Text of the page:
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5 Keys to Getting Your Social Venture Funded

Venture capitalist Kesha Cash of Jalia Ventures is looking for a few good entrepreneurs of color. Here's how to get her attention.
Kesha Cash (far right) is the co-founder and manager of Jalia Ventures; Josh Mailman is the chief investor.
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Michael Arrington may believe there are no black entrepreneurs, but Kesha Cash and Josh Mailman could introduce him to a few. Cash and Mailman are the founders of Jalia Ventures, an early stage venture fund that has reviewed 175 social enterprise business plans submitted by entrepreneurs of color and funded three of them to the tune of $750,000. Jalia is poised to make three more investments in the next few months. Its goal is to form a “demonstration portfolio” of 8-10 companies run by entrepreneurs of color, largely in the New York City area, by 2013.

Want your social venture to be one of them? Cash offered Inc.com’s Neela Pal these five tips on how you can successfully secure your next round of expansion capital, from Jalia or anyone else.

1. Have good support for your valuation, and understand how much money you need to raise for your next phase of growth. Entrepreneurs often fail to realize how big an effort it is to raise money, and think of it as a distraction from the business. In fact, there is no business without the money. It's important to raise the appropriate amount of capital to reach significant milestones. We look at the run our capital will give a company and when they will need their next round of capital. Our $250-500K investment is enough capital without being too much capital. It is intended to take a company over their next hurdle, where they will be attractive to a larger investor.

2. Show proof of concept. Jalia is looking for revenue-generating companies that we can help grow by giving them access to our network and technical assistance. We require at least one-half million in annual revenue, or a plan that will take the business into the revenue phase within 12-18 months with pipeline and contracts in place. We don’t fund the R&D portion of a business; there are other funds for that. Jalia will help the entrepreneur prepare for larger investment capital, including mentally preparing them for scale. Our goal is to prove this model out, that with the right support these businesses have the potential to become great companies.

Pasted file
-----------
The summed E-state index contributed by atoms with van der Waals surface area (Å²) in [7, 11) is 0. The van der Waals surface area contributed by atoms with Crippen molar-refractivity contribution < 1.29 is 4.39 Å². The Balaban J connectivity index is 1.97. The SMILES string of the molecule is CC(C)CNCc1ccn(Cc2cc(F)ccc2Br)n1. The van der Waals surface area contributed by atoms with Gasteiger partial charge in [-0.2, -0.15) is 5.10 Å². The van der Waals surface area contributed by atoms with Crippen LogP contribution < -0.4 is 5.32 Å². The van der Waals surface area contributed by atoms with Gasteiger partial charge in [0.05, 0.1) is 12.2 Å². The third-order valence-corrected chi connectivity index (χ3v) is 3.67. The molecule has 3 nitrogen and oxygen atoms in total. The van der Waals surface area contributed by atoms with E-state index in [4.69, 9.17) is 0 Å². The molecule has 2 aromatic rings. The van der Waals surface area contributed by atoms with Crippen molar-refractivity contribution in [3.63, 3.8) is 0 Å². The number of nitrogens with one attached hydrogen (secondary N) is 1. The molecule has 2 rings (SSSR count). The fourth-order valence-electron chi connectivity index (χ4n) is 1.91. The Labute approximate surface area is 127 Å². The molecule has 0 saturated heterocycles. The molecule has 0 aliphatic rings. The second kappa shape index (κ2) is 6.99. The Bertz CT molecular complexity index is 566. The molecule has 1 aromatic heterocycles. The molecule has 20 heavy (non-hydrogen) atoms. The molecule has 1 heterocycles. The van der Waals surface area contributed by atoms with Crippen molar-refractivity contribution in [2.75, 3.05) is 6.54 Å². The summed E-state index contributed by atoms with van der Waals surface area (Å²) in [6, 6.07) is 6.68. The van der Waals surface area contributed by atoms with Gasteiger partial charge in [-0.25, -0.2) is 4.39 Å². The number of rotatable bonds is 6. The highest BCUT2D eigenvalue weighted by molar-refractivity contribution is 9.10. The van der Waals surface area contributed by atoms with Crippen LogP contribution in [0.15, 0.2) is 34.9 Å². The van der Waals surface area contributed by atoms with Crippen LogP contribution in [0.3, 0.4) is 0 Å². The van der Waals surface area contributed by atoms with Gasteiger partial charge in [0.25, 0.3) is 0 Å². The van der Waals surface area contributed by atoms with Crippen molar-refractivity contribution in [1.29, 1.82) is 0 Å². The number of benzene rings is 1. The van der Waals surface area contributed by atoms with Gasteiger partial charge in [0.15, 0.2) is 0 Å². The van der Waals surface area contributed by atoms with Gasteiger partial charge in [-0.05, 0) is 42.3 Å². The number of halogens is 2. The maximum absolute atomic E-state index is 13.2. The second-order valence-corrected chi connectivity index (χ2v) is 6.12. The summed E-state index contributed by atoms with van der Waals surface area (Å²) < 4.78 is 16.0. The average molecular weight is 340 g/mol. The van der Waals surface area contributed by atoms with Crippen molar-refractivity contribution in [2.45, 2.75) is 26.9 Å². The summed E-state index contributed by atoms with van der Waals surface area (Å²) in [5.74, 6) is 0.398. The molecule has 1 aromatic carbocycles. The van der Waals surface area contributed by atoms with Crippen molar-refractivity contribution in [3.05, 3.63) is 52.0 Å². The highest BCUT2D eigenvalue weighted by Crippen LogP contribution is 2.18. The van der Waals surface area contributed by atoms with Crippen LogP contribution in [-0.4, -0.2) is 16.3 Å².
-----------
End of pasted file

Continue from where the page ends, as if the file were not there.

3. Be open to feedback. Entrepreneurs are usually stubborn people and growing a business requires listening to feedback, collaborating, and leveraging resources. New entrepreneurs often feel a need to control every aspect of the business. It's very difficult to grow this way. Because the companies we invest in are early stage and we’re so small, it’s really about Jalia entering into a partnership with the business. We spend on average six months getting to know the entrepreneur before we make an investment. We are flexible in terms of how we get our capital back and make a return.

4. Have cash in the bank. A number of companies we speak to have bootstrapped their businesses and are savvy at getting by with very little money in the bank. Some have great demand for their products and services but do not have enough cash to hire staff and increase capacity to meet this demand. These businesses are often not making enough money to secure a loan and the founders are afraid of selling too much equity. However, if the company is close to running out of cash, this places it in a vulnerable position when fundraising.

5. Show a genuine commitment to social change and to using business as a tool.  The thing that Josh and I probably connect the most on is good energy from people. At this early stage, an entrepreneur and their business are an unknown. At Jalia, we are looking for people we believe in, who will work with us as a team member and take our feedback and advice, and who have a sincere passion about social change. We put a lot of effort into meeting people, connecting with people, and telling them our story.




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